The last number of the Appendix introduces a moft worthy triumvirate of your father's friends, following him through the same heroic path, to an end like his ; and with pleasure pouring forth their lives in blood, for the rescue and preservation of their dearer country. And I truf, the eloquence of their examples will be prevalent with many, to emulate the many virtues for which they were conspicuous.

My hopes, Sir, that all these powerful motives will especially have their full efficacy on you, are greatly encouraged by the certainty which I have of your being well acquainted with the evidence of Christianity in its full extent; a criminal ignorance of which, in the midst of great advantages for learning them, leaves so many of our young people a prey to Deism, and so to vice and ruin, which generally bring up its rear. My life would be a continual burden to me, if I had not a consciousness in the fight of God, that during the years in which the impor{ant trust of your education was committed to

my care, I had laid before you the proofs both of natural and revealed religion, in what I assuredly esteem to be, with regard to the judgment, if they are carefully examined, an irresistible light; and that I had endeavoured to attend them with those addreifes which might be most likely to impress your heart. You have not, dear Sir, forgotten, and I am confident you can never entirely forget, the assiduity with which I have laboured to form your mind, not only to what might be ornamental to you in human life, bụt above all, to a true taite of what is really excellent, and an early contempt of those vanities by which the generality of our youth, especially in your station, are debased, enervated, and undone. My private, as well as public addresses for this purpose, will, I know, be remembered by you, and the tears of tenderness with which they have so often been accompanied: And may they be fo remembered, that they who are most tenderly concerned, may be comforted under the loss of such an inestimable friend as Colonel Gardiner, by seeing that his chara&er, in all its most amiable and resplendent parts, lives in you ; and that, how difficult soever it may be to act up to that height of expectation, with which the eyes of the world will be fixed on the son of such a father, you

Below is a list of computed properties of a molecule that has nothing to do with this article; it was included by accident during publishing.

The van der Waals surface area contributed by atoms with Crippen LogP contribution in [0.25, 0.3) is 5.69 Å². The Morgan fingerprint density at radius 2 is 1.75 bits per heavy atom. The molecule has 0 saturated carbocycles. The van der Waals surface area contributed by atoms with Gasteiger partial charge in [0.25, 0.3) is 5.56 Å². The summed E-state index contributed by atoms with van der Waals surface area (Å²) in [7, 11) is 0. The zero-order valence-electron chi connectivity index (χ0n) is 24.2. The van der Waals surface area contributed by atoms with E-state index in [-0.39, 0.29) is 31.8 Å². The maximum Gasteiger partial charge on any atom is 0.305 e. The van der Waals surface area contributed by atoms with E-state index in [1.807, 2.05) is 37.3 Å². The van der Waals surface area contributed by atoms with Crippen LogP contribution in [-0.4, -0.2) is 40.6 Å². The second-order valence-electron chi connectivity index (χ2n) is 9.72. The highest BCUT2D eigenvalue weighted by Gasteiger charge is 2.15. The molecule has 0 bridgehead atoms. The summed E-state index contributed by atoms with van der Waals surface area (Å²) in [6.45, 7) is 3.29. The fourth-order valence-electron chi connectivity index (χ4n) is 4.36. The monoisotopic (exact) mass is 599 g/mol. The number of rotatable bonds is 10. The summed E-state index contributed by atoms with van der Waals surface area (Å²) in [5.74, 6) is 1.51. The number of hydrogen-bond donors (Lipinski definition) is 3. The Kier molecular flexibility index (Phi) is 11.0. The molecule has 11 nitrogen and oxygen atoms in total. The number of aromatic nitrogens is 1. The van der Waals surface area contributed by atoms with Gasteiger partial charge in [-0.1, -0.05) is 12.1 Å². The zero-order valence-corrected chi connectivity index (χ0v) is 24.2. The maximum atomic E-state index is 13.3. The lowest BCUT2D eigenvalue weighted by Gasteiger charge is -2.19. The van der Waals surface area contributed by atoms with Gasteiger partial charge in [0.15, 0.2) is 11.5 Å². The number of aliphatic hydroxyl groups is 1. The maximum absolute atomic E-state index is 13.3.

are, in the firength of divine grace, attempting it; at least are following him with generous emulation, and with daily folicitude, that the steps may be less unequal !

May the Lord God of your father, and I will add, of both your pious and honourable parents, animate your heart more and more with such views and sentiments as these! May he guard your life amidst every scene of danger, to be a prote&tion and blessing to those that are yet unborn ; and may he give you, in some far distant period of time, to resign it by a gentler diffolution than the hero from whom you sprung; or, if unerring Wisdom appoint otherwise, to end it with equal glory!

I am,
Dear Sir,
Your ever faithful,
Affectionate Friend, and
Obliged humble Servant,

- P. DODDRIDGE. NORTHAMPTON, ?

JULY 1. 1747..